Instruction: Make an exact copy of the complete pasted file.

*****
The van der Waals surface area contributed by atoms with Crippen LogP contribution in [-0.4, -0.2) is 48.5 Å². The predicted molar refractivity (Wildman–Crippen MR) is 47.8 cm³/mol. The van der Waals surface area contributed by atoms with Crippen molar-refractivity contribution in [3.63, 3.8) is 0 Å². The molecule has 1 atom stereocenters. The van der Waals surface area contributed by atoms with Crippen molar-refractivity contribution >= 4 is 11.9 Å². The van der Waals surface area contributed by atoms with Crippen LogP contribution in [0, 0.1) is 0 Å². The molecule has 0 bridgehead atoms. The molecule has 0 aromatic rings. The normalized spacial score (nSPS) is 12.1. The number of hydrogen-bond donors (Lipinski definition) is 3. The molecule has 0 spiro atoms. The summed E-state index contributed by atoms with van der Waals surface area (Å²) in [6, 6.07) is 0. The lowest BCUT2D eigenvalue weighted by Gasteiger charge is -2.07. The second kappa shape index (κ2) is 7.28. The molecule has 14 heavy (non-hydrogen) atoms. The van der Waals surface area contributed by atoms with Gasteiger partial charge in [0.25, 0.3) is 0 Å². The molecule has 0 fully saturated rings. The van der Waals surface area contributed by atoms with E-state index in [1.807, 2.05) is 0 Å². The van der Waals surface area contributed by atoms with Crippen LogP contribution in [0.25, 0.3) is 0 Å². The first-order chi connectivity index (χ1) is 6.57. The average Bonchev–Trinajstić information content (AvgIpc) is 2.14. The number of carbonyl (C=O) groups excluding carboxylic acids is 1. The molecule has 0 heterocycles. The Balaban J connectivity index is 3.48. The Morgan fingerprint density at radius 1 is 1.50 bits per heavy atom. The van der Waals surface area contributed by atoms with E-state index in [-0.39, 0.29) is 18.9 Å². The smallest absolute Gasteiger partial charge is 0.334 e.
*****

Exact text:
The van der Waals surface area contributed by atoms with Crippen LogP contribution in [-0.4, -0.2) is 48.5 Å². The predicted molar refractivity (Wildman–Crippen MR) is 47.8 cm³/mol. The van der Waals surface area contributed by atoms with Crippen molar-refractivity contribution in [3.63, 3.8) is 0 Å². The molecule has 1 atom stereocenters. The van der Waals surface area contributed by atoms with Crippen molar-refractivity contribution >= 4 is 11.9 Å². The van der Waals surface area contributed by atoms with Crippen LogP contribution in [0, 0.1) is 0 Å². The molecule has 0 bridgehead atoms. The molecule has 0 aromatic rings. The normalized spacial score (nSPS) is 12.1. The number of hydrogen-bond donors (Lipinski definition) is 3. The molecule has 0 spiro atoms. The summed E-state index contributed by atoms with van der Waals surface area (Å²) in [6, 6.07) is 0. The lowest BCUT2D eigenvalue weighted by Gasteiger charge is -2.07. The second kappa shape index (κ2) is 7.28. The molecule has 14 heavy (non-hydrogen) atoms. The van der Waals surface area contributed by atoms with Gasteiger partial charge in [0.25, 0.3) is 0 Å². The molecule has 0 fully saturated rings. The van der Waals surface area contributed by atoms with E-state index in [1.807, 2.05) is 0 Å². The van der Waals surface area contributed by atoms with Crippen LogP contribution in [0.25, 0.3) is 0 Å². The first-order chi connectivity index (χ1) is 6.57. The average Bonchev–Trinajstić information content (AvgIpc) is 2.14. The number of carbonyl (C=O) groups excluding carboxylic acids is 1. The molecule has 0 heterocycles. The Balaban J connectivity index is 3.48. The Morgan fingerprint density at radius 1 is 1.50 bits per heavy atom. The van der Waals surface area contributed by atoms with E-state index in [-0.39, 0.29) is 18.9 Å². The smallest absolute Gasteiger partial charge is 0.334 e.